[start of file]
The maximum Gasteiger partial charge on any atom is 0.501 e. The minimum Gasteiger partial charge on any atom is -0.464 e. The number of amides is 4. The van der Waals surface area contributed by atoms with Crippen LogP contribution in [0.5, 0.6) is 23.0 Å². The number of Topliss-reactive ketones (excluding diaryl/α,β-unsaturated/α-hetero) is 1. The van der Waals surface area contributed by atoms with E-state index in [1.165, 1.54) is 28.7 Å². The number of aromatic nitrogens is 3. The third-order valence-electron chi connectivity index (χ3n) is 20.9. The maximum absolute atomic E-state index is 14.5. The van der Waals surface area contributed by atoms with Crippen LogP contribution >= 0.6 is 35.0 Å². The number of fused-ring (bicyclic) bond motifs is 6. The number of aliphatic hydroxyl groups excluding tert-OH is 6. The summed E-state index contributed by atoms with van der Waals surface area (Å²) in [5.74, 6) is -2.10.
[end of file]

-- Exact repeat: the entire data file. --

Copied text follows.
The maximum Gasteiger partial charge on any atom is 0.501 e. The minimum Gasteiger partial charge on any atom is -0.464 e. The number of amides is 4. The van der Waals surface area contributed by atoms with Crippen LogP contribution in [0.5, 0.6) is 23.0 Å². The number of Topliss-reactive ketones (excluding diaryl/α,β-unsaturated/α-hetero) is 1. The van der Waals surface area contributed by atoms with E-state index in [1.165, 1.54) is 28.7 Å². The number of aromatic nitrogens is 3. The third-order valence-electron chi connectivity index (χ3n) is 20.9. The maximum absolute atomic E-state index is 14.5. The van der Waals surface area contributed by atoms with Crippen LogP contribution >= 0.6 is 35.0 Å². The number of fused-ring (bicyclic) bond motifs is 6. The number of aliphatic hydroxyl groups excluding tert-OH is 6. The summed E-state index contributed by atoms with van der Waals surface area (Å²) in [5.74, 6) is -2.10.